Champlain College Interim President Laurie Quinn sent an email on Thursday, April 2, informing students that they would not be returning to campus. She added information about work-study jobs, remote learning, and getting items from residence halls, but nothing on tuition.
She included: “With our decision to continue remote learning through the end of the Spring 2020 semester, we are able to finalize plans to provide refunds and credits for housing and meal plan costs. We recognize that the specifics of these plans are important to students and families and we are working to provide this information as quickly as possible. Please expect to receive a full communication on refunds and credits in mid-April.”
Housing and meal plans will be refunded in some way, but what about tuition? Students are not getting the same education they would be getting if they were on campus.
I emailed Compass on April 15, asking them some questions. They responded: “We wouldn’t be able to answer anything specific at this time as our credit policy has not been finalized (or released) yet.”
On April 28, Champlain College Student Accounts sent an email to students saying that “Students who departed campus housing between March 8–March 30 will receive a 44% credit based on their individual Spring 2020 housing and meal plan charges. This represents credit for seven weeks of the 16-week semester. The credit you receive will vary based on your specific residence hall, meal plan, and any amount you received in Champlain College scholarships.”
They did not mention anything about tuition refunds.
Someone could argue that if professors are still teaching, students should not need a refund.
In my own experience, several of my professors have been great, reaching out to students and doing the best they can under the circumstances. However, some of my other professors have barely contacted my class at all. One of my core professors has barely contacted us and puts random assignments on Canvas for us to do from time to time. I don’t feel that I’m getting my money’s worth out of my expensive education.
Another huge problem is the classes that are much more difficult to teach remotely. For example, I’m in a Video Storytelling class currently, and although we have managed to do the class remotely, we aren’t able to rent out gear, use certain programming, and give feedback to each other face to face. Although video calls are similar to seeing each other in person, it just isn’t the same.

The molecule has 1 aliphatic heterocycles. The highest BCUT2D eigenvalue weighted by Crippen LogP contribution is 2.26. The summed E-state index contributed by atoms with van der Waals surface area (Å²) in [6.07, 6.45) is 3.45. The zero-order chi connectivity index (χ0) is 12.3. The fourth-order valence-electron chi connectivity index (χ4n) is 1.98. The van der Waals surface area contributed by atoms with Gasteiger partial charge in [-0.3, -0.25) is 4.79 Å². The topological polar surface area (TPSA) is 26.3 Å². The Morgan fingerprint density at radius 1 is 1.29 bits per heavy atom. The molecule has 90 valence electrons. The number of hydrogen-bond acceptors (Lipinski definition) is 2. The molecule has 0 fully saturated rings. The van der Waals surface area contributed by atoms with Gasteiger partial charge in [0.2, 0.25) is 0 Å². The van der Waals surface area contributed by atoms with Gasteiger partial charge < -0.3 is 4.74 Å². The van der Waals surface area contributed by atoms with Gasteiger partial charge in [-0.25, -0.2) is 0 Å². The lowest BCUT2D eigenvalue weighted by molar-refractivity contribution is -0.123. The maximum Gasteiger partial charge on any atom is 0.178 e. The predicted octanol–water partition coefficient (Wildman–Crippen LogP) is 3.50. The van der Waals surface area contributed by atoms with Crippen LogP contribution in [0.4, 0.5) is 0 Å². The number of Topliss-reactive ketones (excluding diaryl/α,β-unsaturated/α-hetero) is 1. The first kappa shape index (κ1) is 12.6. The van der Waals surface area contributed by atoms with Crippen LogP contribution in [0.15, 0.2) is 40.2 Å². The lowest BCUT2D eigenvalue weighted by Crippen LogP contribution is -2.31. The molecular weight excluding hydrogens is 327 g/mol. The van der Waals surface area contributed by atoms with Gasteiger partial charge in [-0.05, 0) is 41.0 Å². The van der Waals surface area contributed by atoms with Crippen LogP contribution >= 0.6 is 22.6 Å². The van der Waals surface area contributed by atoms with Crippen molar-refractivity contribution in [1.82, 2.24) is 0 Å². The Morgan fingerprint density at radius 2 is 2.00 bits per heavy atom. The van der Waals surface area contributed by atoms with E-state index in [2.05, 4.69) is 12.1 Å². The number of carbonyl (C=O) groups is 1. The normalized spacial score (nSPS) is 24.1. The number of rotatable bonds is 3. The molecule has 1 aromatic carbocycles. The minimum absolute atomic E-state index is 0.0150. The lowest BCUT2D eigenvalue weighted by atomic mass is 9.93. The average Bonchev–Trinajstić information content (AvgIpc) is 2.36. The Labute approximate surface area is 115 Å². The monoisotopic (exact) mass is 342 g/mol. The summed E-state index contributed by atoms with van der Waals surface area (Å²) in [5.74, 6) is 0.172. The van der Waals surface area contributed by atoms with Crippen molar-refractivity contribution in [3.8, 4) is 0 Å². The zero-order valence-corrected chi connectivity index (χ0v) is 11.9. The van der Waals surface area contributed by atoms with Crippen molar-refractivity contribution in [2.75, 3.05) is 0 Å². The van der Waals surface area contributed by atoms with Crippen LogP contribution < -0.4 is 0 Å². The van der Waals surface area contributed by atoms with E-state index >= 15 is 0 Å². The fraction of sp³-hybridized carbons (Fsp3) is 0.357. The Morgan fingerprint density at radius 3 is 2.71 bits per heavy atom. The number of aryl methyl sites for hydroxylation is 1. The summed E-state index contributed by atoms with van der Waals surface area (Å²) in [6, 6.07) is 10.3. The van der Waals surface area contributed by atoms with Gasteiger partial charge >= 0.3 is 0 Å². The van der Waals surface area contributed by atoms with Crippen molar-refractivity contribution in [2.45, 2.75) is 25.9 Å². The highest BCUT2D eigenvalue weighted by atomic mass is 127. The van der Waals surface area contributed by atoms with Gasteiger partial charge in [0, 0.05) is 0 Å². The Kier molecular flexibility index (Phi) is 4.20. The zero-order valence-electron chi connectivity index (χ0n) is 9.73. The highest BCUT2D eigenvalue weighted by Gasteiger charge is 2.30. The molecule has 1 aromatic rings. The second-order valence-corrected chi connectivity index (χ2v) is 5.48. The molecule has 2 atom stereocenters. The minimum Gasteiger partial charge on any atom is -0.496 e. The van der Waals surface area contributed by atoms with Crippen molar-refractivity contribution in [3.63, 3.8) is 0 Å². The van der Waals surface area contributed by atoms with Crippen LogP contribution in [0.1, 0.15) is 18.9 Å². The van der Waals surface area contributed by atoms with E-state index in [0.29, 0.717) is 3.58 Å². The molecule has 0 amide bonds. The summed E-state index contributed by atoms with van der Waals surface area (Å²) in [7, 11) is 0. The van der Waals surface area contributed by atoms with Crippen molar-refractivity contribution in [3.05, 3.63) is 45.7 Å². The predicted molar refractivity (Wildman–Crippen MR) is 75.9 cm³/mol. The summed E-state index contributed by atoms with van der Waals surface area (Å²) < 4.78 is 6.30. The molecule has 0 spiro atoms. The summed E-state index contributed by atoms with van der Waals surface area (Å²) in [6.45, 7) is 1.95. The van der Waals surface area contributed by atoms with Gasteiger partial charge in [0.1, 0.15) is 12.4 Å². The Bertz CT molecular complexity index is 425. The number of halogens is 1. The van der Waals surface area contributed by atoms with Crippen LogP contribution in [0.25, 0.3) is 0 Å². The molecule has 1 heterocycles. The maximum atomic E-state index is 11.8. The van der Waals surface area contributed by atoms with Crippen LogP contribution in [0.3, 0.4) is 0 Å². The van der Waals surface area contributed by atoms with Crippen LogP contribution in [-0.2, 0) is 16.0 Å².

Game programs, such as Game Art, Game Design, Game Animation, and Game Management are a big part of Champlain College. How are these students working from home, when not everyone has access to the programs they need in order to do their work?
Last semester, I took a film photography class. How are the students taking it this semester doing their work without access to a darkroom?
Students are simply not getting the same education they would otherwise. Although this is not the college’s fault, I strongly feel that students should be compensated in some way for this loss.
Many students have suggested paying the same as Champlain College Online’s tuition, which is $318 per credit. I’m not sure if this is the right way to go, considering Champlain College Online classes are different than the ones we are participating in; however it’s a step in the right direction.
Tuition and housing do not only cover where you learn and where you sleep but also the resources you use that you can’t necessarily get otherwise.
Students even created a petition on Change.org, asking Champlain College for a partial refund of housing and tuition.
Shelsea Henry created this petition. Henry argued: “With this new change, students are losing access to fundamental resources that normally would be provided on campus, like tutoring, health services, counseling, etc. Most of these resources are already included in students’ tuition.”
1,500 (and counting) students, families, and friends have signed this petition, meaning they agree with the idea of a partial refund of both tuition and housing.
Tuition should be partially refunded because students are not getting the same education they would be in person at Champlain College.